Old Town

Where Toronto - - CONTENTS -

For a taste of lo­cal his­tory, a visit to Toronto’s old­est neigh­bour­hood is a must with a ter­rific mix of old and new sights to ex­plore.

WORLD-CLASS MARKET

The St. Lawrence Market is one of Toronto’s ma­jor at­trac­tions, and has been named by the likes of Na­tional Geo­graphic as one of the top food mar­kets in the world. The pub­lic market dates back to 1845 and fea­tures a va­ri­ety of butch­ers, bak­ers, cheese shops, and more. But you don’t need to be shop­ping for a rack of lamb to jus­tify a visit: the market is also home to food and drink ven­dors, as well as an art gallery and a Sun­day an­tiques market. 92-95 Front St. E., st­lawrence­mar­ket.com

PHOTO OP

One of the city’s most pho­tographed build­ings is the Good­er­ham Build­ing, also known as the Flat­iron Build­ing. Con­structed in 1891 by David Roberts Jr. in the gothic ro­manesque style, the build­ing, known for its wedge shape, orig­i­nally housed the of­fices of the Good­er­ham and Worts Dis­tillery. Be sure to check the rear view, which bears a large trompe l’oeil by Cana­dian artist Derek Be­sant. 49 Welling­ton St. E.

EX­OTIC FEAST

For a mem­o­rable meal, try The Sul­tan’s Tent, where din­ers sit on di­vans and cush­ions en­closed in cur­tained rooms in­ti­mately lit with can­dle­light. Tuck into a Moroc­can-French menu with aro­matic tagines (chick­pea, fish, or short rib), as well as North African peri peri chicken, braised lamb shanks, and heart beet salad. The evening is capped off with belly danc­ing per­for­mances through­out the night. 49 Front St. E., the­sul­tanstent.com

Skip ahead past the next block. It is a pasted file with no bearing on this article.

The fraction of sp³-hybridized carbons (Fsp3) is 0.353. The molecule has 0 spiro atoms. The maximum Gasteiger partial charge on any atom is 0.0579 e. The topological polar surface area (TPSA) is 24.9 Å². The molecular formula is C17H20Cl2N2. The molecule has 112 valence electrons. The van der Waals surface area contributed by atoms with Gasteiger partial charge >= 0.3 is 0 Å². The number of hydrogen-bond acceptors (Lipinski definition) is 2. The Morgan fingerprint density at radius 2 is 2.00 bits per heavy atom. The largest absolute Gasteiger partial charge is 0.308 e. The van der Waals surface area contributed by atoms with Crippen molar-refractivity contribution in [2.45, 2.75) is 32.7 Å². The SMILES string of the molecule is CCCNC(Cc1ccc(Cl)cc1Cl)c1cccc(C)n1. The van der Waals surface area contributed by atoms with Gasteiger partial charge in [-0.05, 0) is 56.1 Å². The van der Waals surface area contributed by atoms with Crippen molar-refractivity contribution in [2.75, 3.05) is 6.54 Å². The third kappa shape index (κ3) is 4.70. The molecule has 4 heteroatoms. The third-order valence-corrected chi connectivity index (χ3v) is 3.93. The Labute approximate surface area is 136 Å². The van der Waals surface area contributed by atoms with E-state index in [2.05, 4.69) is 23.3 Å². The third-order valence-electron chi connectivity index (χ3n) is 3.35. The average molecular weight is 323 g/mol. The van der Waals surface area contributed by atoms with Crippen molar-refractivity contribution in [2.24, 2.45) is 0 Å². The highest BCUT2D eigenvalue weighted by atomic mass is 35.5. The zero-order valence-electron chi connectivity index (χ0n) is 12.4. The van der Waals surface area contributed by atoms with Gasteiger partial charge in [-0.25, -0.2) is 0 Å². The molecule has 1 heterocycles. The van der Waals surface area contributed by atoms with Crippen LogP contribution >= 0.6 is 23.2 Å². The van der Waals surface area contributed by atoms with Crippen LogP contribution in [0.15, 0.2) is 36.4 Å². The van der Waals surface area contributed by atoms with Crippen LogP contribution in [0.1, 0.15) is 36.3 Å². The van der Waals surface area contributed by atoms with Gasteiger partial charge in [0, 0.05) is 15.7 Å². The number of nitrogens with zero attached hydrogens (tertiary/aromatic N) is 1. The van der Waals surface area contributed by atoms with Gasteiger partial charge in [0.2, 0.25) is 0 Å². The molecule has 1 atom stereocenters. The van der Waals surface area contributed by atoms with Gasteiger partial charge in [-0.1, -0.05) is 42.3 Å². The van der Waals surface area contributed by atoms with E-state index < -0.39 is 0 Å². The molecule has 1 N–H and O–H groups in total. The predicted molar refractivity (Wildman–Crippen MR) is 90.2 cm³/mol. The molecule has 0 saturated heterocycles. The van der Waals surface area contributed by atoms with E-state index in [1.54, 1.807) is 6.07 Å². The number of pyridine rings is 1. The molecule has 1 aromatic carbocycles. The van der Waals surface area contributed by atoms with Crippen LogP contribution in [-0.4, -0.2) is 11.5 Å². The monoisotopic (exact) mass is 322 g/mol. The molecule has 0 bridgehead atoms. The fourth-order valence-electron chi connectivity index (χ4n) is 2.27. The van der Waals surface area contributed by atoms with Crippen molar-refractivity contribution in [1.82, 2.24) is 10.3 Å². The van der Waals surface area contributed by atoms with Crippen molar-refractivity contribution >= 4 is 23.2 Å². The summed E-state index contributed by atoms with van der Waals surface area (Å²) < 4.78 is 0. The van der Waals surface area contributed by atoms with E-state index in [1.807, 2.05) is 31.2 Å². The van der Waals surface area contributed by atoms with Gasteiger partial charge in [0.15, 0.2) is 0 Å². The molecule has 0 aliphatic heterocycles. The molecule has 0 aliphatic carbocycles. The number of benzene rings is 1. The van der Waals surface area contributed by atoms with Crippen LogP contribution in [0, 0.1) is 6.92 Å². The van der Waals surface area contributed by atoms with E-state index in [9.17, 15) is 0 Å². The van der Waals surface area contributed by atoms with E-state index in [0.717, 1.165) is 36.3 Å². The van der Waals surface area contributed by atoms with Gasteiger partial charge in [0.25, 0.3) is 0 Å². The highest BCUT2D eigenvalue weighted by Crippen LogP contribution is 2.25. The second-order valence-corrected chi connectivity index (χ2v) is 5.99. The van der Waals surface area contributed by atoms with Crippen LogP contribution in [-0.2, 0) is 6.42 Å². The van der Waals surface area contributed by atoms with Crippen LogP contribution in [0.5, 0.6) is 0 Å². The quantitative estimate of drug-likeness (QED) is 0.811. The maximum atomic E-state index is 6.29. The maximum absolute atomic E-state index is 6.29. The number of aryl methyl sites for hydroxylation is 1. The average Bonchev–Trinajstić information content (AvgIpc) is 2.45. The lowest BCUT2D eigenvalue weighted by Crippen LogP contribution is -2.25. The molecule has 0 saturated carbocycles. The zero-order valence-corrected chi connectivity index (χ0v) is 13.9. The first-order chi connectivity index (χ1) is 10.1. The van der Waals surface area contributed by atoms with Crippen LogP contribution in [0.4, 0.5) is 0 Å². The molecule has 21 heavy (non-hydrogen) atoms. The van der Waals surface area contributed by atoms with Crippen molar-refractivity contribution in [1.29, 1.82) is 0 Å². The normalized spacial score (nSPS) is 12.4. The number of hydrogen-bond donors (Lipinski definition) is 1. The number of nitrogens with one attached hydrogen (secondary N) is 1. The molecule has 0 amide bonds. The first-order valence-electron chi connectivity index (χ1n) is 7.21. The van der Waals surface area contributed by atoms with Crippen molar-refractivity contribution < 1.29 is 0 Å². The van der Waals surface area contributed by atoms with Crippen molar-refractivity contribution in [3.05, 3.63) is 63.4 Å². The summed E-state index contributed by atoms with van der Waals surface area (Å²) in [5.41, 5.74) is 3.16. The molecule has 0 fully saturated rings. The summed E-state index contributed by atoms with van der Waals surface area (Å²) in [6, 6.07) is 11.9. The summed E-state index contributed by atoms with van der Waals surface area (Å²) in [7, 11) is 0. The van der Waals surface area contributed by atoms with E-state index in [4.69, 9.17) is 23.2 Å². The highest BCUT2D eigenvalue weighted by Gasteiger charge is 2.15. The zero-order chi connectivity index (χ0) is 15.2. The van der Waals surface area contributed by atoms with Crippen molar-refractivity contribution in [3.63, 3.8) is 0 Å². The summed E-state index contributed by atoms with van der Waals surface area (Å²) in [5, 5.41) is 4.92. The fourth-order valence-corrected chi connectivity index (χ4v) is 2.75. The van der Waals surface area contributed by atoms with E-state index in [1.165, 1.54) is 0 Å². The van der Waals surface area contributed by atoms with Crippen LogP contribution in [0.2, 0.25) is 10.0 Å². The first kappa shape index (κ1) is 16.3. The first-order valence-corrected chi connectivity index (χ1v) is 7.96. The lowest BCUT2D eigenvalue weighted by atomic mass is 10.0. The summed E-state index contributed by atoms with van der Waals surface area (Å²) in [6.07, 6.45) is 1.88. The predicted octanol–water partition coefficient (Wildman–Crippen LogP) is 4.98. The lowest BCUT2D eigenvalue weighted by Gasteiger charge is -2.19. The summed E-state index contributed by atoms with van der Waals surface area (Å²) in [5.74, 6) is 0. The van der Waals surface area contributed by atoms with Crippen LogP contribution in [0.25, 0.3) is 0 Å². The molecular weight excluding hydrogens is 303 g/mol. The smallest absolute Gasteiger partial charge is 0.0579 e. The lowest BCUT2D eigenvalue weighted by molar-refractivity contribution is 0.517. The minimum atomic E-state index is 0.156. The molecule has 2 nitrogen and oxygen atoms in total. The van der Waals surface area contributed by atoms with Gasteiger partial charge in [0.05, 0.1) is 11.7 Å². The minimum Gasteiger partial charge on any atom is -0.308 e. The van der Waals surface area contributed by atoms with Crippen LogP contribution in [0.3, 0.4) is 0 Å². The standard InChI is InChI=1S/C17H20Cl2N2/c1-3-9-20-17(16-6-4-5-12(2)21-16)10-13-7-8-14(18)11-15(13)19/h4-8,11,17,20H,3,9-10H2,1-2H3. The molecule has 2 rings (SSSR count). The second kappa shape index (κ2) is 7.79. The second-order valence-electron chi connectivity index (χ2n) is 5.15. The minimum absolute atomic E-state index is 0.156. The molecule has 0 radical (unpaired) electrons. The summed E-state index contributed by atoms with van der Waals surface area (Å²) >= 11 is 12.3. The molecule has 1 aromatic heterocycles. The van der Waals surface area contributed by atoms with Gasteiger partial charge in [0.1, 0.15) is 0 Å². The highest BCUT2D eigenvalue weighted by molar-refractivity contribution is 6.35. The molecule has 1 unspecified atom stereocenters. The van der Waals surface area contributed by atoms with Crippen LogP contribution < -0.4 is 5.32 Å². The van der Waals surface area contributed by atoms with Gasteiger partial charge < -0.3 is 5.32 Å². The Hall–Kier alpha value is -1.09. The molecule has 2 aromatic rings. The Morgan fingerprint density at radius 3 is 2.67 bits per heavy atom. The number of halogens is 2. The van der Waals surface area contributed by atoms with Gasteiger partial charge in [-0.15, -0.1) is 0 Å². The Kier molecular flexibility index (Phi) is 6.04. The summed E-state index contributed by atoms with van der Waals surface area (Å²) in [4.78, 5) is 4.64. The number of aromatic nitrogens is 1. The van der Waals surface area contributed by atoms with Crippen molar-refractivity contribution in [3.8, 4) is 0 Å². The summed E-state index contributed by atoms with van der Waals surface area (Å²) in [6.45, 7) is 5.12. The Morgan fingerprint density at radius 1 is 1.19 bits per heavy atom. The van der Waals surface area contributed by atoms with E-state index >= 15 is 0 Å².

DRINK TO THIS

Vodka drinkers re­joice! Pravda Vodka House boasts the largest se­lec­tion of vodka va­ri­etals in the city, nearly 100 in to­tal stored in its one-of-a-kind cel­lar, in­clud­ing many from Mother Rus­sia. This homage to the Soviet Union is awash in a sea of crim­son—from the walls to up­hol­stered chairs and ban­quettes. Na­tional sym­bols of the for­mer USSR abound, as do pro­pa­ganda posters and im­ages of Lenin and Stalin. 44 Welling­ton St. E., prav­davod­k­abar.com

ROYAL TRA­DI­TION

In­dulge in a clas­sic af­ter­noon tea ser­vice at the Omni King Ed­ward Ho­tel, which in­cludes an as­sort­ment of tea blends served in beau­ti­ful cups and saucers, dainty fin­ger sand­wiches, scones, and de­lec­ta­ble pas­tries. There’s also a Jester’s Tea for chil­dren aged 12 and un­der, with a spe­cial menu that in­cludes more kid-friendly of­fer­ings such as hot choco­late, cook­ies, and frost­ing-laden cup­cakes. 37 King St. E., om­niho­tels.com

DINE IN STYLE

East Thirty-Six is a restau­rant and bar that spe­cial­izes in share­able plates and crafty cock­tails. Meats are sourced lo­cally from a butcher at the

St. Lawrence Market, then trans­formed into the likes of beef ten­der­loin tartare or tuck into orzo pasta and grilled hum­boldt squid. Com­ple­ment your meal with a drink by mixol­o­gist Julien Salomone, which in­cludes fresh/sour, strong/to sip, and fruity/frothy op­tions. Try the coco lochness, a con­coc­tion made with co­conutin­fused blended scotch, house spiced rum, black car­damom tinc­ture, grape­fruit, lime, and egg whites. 36 Welling­ton St. E., east­thir­tysix.com

good­er­ham build­ing

East Thirty-Six

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